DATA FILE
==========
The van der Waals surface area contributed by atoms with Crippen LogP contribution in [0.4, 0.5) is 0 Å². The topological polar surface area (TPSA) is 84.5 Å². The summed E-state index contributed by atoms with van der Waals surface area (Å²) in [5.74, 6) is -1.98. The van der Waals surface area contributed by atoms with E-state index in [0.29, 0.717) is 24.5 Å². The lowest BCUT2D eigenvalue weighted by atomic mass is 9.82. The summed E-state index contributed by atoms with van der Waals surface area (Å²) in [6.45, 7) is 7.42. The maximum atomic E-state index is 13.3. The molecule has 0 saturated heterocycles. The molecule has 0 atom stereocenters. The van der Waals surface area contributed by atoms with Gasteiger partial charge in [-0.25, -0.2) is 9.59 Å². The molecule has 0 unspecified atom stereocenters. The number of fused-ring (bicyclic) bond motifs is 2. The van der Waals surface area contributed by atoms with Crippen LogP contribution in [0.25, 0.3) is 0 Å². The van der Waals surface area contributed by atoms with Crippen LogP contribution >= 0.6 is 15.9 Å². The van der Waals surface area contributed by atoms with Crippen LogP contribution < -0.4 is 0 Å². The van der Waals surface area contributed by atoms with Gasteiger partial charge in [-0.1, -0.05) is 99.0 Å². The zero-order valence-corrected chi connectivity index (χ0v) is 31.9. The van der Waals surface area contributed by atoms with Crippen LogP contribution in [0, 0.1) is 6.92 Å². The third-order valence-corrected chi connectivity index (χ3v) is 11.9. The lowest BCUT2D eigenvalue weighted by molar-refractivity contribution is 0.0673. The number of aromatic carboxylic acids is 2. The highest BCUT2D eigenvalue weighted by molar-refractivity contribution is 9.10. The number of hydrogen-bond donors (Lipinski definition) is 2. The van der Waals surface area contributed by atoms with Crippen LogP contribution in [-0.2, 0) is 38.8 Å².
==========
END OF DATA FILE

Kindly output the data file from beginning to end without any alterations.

The van der Waals surface area contributed by atoms with Crippen LogP contribution in [0.4, 0.5) is 0 Å². The topological polar surface area (TPSA) is 84.5 Å². The summed E-state index contributed by atoms with van der Waals surface area (Å²) in [5.74, 6) is -1.98. The van der Waals surface area contributed by atoms with E-state index in [0.29, 0.717) is 24.5 Å². The lowest BCUT2D eigenvalue weighted by atomic mass is 9.82. The summed E-state index contributed by atoms with van der Waals surface area (Å²) in [6.45, 7) is 7.42. The maximum atomic E-state index is 13.3. The molecule has 0 saturated heterocycles. The molecule has 0 atom stereocenters. The van der Waals surface area contributed by atoms with Gasteiger partial charge in [-0.25, -0.2) is 9.59 Å². The molecule has 0 unspecified atom stereocenters. The number of fused-ring (bicyclic) bond motifs is 2. The van der Waals surface area contributed by atoms with Crippen LogP contribution in [0.25, 0.3) is 0 Å². The van der Waals surface area contributed by atoms with Crippen LogP contribution >= 0.6 is 15.9 Å². The van der Waals surface area contributed by atoms with Crippen LogP contribution < -0.4 is 0 Å². The van der Waals surface area contributed by atoms with Gasteiger partial charge in [-0.1, -0.05) is 99.0 Å². The zero-order valence-corrected chi connectivity index (χ0v) is 31.9. The van der Waals surface area contributed by atoms with Crippen LogP contribution in [0, 0.1) is 6.92 Å². The third-order valence-corrected chi connectivity index (χ3v) is 11.9. The lowest BCUT2D eigenvalue weighted by molar-refractivity contribution is 0.0673. The number of aromatic carboxylic acids is 2. The highest BCUT2D eigenvalue weighted by molar-refractivity contribution is 9.10. The number of hydrogen-bond donors (Lipinski definition) is 2. The van der Waals surface area contributed by atoms with Crippen LogP contribution in [-0.2, 0) is 38.8 Å².